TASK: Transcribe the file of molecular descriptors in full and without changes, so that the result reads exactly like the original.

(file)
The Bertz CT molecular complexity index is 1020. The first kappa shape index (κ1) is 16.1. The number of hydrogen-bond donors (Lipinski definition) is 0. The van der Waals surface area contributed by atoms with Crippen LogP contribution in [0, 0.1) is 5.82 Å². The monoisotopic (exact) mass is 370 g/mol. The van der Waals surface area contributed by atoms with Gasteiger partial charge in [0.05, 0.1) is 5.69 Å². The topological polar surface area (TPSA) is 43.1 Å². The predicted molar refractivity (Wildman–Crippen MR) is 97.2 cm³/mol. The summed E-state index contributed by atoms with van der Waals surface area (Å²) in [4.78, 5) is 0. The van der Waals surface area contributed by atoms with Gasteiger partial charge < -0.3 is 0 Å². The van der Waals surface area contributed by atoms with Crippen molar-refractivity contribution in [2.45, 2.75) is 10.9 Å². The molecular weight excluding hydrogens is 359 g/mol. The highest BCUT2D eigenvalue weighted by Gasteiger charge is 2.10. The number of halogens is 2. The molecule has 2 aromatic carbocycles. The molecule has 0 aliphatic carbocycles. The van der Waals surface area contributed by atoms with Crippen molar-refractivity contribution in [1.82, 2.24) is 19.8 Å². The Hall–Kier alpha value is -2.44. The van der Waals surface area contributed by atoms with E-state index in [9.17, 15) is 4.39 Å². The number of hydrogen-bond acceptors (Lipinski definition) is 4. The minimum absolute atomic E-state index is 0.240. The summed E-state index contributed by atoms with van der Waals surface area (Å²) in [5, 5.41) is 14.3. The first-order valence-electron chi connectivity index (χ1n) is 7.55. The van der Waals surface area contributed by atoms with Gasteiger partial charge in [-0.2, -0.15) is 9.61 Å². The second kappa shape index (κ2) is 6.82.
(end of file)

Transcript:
The Bertz CT molecular complexity index is 1020. The first kappa shape index (κ1) is 16.1. The number of hydrogen-bond donors (Lipinski definition) is 0. The van der Waals surface area contributed by atoms with Crippen LogP contribution in [0, 0.1) is 5.82 Å². The monoisotopic (exact) mass is 370 g/mol. The van der Waals surface area contributed by atoms with Gasteiger partial charge in [0.05, 0.1) is 5.69 Å². The topological polar surface area (TPSA) is 43.1 Å². The predicted molar refractivity (Wildman–Crippen MR) is 97.2 cm³/mol. The summed E-state index contributed by atoms with van der Waals surface area (Å²) in [4.78, 5) is 0. The van der Waals surface area contributed by atoms with Gasteiger partial charge < -0.3 is 0 Å². The van der Waals surface area contributed by atoms with Crippen molar-refractivity contribution in [2.45, 2.75) is 10.9 Å². The molecular weight excluding hydrogens is 359 g/mol. The highest BCUT2D eigenvalue weighted by Gasteiger charge is 2.10. The number of halogens is 2. The molecule has 2 aromatic carbocycles. The molecule has 0 aliphatic carbocycles. The van der Waals surface area contributed by atoms with Crippen molar-refractivity contribution in [1.82, 2.24) is 19.8 Å². The Hall–Kier alpha value is -2.44. The van der Waals surface area contributed by atoms with E-state index in [9.17, 15) is 4.39 Å². The number of hydrogen-bond acceptors (Lipinski definition) is 4. The minimum absolute atomic E-state index is 0.240. The summed E-state index contributed by atoms with van der Waals surface area (Å²) in [5, 5.41) is 14.3. The first-order valence-electron chi connectivity index (χ1n) is 7.55. The van der Waals surface area contributed by atoms with Gasteiger partial charge in [-0.2, -0.15) is 9.61 Å². The second kappa shape index (κ2) is 6.82.